Debt buyers are companies that make their money purchasing delinquent debt from lenders and from other debt buyers. They typically pay pennies on the dollar for the debt they acquire. That means you can often settle with a debt buyer for a fraction of the original balance. But, that opportunity is usually lost if the debt buyer gets a judgment against you. With a judgment in hand, the debt buyer has new options, such as requesting a wage garnishment order or to attach some of the funds in your bank account. At that point, they’re much less likely to settle.
But, the reason debt buyers pay so little for the debt they purchase is that much of it is uncollectible, or very difficult to collect on. Because debt buyers tend to purchase debt in bulk, the transfers are often sloppy. For example, the debt buyer may receive a spreadsheet with hundreds or thousands of accounts listed.
Often a debt buyer will show up in court without sufficient proof that it owns the debt. If the defendant is there to ask for that proof and the debt buyer can’t produce it, the case will usually be dismissed. In some cases, the court will give the debt buyer more time to produce the documents. But, they may not be able to do so. And, with large numbers of cases against people who never show up to defend themselves, they may not bother.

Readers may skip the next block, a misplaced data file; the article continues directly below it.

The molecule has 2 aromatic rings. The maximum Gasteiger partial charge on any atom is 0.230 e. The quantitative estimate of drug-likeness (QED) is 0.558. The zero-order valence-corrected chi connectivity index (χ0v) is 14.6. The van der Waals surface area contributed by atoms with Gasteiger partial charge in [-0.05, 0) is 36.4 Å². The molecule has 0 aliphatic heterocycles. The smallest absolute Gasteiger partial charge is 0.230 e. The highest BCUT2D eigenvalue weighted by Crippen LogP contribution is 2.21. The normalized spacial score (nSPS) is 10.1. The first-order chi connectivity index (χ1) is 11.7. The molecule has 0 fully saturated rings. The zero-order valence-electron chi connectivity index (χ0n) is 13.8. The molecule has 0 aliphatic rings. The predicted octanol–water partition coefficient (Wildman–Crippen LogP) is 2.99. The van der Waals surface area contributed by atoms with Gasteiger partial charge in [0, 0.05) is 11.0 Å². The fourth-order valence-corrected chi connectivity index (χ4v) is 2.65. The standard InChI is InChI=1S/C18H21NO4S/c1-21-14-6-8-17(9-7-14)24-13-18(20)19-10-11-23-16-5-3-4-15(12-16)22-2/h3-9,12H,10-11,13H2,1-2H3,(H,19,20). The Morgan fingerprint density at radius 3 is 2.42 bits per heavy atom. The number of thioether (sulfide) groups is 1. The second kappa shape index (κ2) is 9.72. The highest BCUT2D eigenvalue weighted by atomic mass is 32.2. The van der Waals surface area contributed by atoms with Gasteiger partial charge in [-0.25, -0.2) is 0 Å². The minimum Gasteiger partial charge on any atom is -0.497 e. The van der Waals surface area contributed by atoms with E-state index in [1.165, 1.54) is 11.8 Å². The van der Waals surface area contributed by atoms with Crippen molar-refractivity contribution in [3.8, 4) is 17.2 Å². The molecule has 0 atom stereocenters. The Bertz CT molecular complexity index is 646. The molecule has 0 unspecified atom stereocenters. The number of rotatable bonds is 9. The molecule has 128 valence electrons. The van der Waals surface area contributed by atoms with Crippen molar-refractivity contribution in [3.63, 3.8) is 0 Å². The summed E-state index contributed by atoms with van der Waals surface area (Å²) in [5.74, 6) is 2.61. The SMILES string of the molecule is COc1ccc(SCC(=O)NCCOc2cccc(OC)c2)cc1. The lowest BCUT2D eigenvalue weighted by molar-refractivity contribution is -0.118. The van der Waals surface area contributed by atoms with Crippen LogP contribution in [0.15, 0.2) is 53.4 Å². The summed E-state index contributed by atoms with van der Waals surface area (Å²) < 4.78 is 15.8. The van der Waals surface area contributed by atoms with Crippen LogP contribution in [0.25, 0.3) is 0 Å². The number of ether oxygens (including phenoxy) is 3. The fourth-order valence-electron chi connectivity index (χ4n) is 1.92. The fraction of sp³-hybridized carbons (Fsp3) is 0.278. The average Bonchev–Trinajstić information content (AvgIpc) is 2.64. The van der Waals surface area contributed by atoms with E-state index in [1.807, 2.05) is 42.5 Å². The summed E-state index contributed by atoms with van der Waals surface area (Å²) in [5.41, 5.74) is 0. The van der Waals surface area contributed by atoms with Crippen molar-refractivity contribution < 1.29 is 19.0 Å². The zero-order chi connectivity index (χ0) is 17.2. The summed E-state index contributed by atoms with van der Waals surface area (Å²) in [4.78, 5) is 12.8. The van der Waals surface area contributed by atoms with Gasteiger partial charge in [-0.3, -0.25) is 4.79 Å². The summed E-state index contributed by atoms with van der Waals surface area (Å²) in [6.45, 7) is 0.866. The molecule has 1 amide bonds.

The debt buyer also has to prove that the outstanding balance is correct, and that your contract with the original creditor allows for any interest or collection fees they may be asking for. But, their files are often incomplete. They may have only a balance reported to them by the original creditor, or even passed along from another debt buyer who may have obtained it from yet another debt buyer. When you don’t show up in court, you miss out on the opportunity to raise these issues and perhaps get the case dismissed.
Bankruptcy and Debt Collection Lawsuits
Most debt collection lawsuits involve unsecured debts such as credit card debt, medical bills, and personal loans–debts that are typically dischargeable in Chapter 7 bankruptcy. Many people worry that if a judgment has been entered against them, it’s too late to file for bankruptcy. But, most judgment debts can also be discharged in bankruptcy, if the underlying debt was dischargeable.
Still, you’ll want to explore your options and take action quickly if a judgment has been entered against you. You can still file bankruptcy, stop collection, and discharge a debt once wage garnishment has begun or your bank account has been attached. But, you may not get that money back. The sooner you act, the better.
At Borowitz & Clark, we’ve been helping Los Angeles consumers resolve debt for decades. We offer free consultations to ensure that people like you have the information they need to make good decisions and avoid costly mistakes. You can schedule yours right now by calling 877-439-9717 or filling out the contact form on this page.
Barry Edward Borowitz is the founding partner of Borowitz & Clark, LLP, a leading bankruptcy law firm that represents clients petitioning for bankruptcy protection under Chapter 7 and Chapter 13 of the bankruptcy code. Mr. Borowitz has been practicing bankruptcy law exclusively for more than 15 years. View his full profile here.